She sobbed as she sat across the table from me. As a community chaplain who ministers in public spaces, I’ve grow accustomed to these moment. In fact, as heartbreaking as they are, I’ve grown to treasure them.
We met at our local diner for breakfast. I made sure that we sat in the far corner of the restaurant, just in case she needed a bit more privacy. After all, her life was falling apart and she desperately wanted to pick up the pieces. She had been in the hospital numerous times in the last five months and she knew that if she didn’t change her behavior, she would soon die.
And she’s only 27.
But at age 27, she’s addicted to heroin. Before becoming a chaplain, I wondered how anyone could ever manage to become addicted to drugs. People like that, I assumed, were just stupid, weak, and lacked self-control.
Now I know better. As our breakfast came and we began eating, I looked her in the eyes and said, “You know, studies show that people who are addicted to drugs are medicating the pain of their past. Is that true for you?”
Of course it’s true. It’s always true. Tears began rolling down her cheeks as she told me about the physical, sexual, and emotional abuse of her childhood. She turned to drugs to escape the trauma of her past.
I can no longer blame addicts. I know too much. I know that behind every drug addiction there is a story of physical, emotional, and spiritual pain.
But I don’t know if it’s going to be okay. In fact, I know that the odds are stacked against this woman. To heal, she needs to stop numbing the pain of her past. She needs to heal from it. She needs to name it, unpack it, express it, and in some way reconcile with it.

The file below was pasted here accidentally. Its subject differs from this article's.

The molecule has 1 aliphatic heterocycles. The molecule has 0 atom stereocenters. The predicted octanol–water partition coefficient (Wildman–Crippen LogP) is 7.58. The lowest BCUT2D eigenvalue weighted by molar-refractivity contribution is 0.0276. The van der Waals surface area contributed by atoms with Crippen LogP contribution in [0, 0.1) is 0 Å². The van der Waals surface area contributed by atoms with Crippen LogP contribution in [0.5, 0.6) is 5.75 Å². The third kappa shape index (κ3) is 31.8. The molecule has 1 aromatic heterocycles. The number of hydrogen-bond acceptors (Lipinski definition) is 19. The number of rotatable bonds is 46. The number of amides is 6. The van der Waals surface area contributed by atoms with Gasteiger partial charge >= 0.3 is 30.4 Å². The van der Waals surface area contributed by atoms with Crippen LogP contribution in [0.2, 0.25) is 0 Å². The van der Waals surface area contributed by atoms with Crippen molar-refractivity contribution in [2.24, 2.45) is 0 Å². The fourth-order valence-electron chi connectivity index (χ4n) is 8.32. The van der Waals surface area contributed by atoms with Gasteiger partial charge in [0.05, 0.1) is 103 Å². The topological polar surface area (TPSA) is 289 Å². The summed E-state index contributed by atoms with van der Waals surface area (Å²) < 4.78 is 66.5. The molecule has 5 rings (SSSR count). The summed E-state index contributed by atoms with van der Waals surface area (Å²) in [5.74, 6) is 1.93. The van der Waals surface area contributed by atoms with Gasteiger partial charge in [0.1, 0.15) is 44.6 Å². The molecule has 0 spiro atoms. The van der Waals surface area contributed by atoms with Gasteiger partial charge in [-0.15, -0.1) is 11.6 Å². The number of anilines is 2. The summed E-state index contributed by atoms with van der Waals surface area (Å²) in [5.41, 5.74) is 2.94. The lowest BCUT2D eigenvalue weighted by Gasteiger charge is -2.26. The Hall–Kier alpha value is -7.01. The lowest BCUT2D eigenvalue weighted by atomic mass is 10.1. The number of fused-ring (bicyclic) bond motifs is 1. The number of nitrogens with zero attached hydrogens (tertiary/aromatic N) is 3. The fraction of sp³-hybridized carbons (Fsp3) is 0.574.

But, damn, that’s a hard road to go down. Numbing the pain through drugs is much easier, and it works. For a time. But I’ve seen it countless times before – it leads to an early death.
In addition, our society blames drug addicts for their condition. We use phrases like “free will” in an effort to encourage people to take responsibility for changing their behavior. But “free will” is too often used as a way to scapegoat. It’s a self-righteous way of saying, “I used my free will in a good way. Look at me! I’m not one of those drug addicts! Thank God I’m not a druggie!”
I used to think that way, but then I heard their stories. Now, I empathize. If I suffered abuse like that, I would probably try to medicate my pain through drugs, too. Empathizing is good, of course. But the next step is spiritual intervention. That’s the hard work of going through the pain. When we can talk out our pain with words, we become less likely to act out our pain with needles.
So, back at the restaurant I listen as she talks out her pain. I place my hand gently on her shoulder as she sobs. She grasps my arm and through her tears she says, “Thank you.”
And that’s where my heart breaks. I’ve been doing this long enough to know that miracles do happen, but they are rare. How will her story end? Will she pick up the pieces? Will she find a supportive community? I don’t know. That’s not up to me, so I give it up to her and to God.
Then I pray.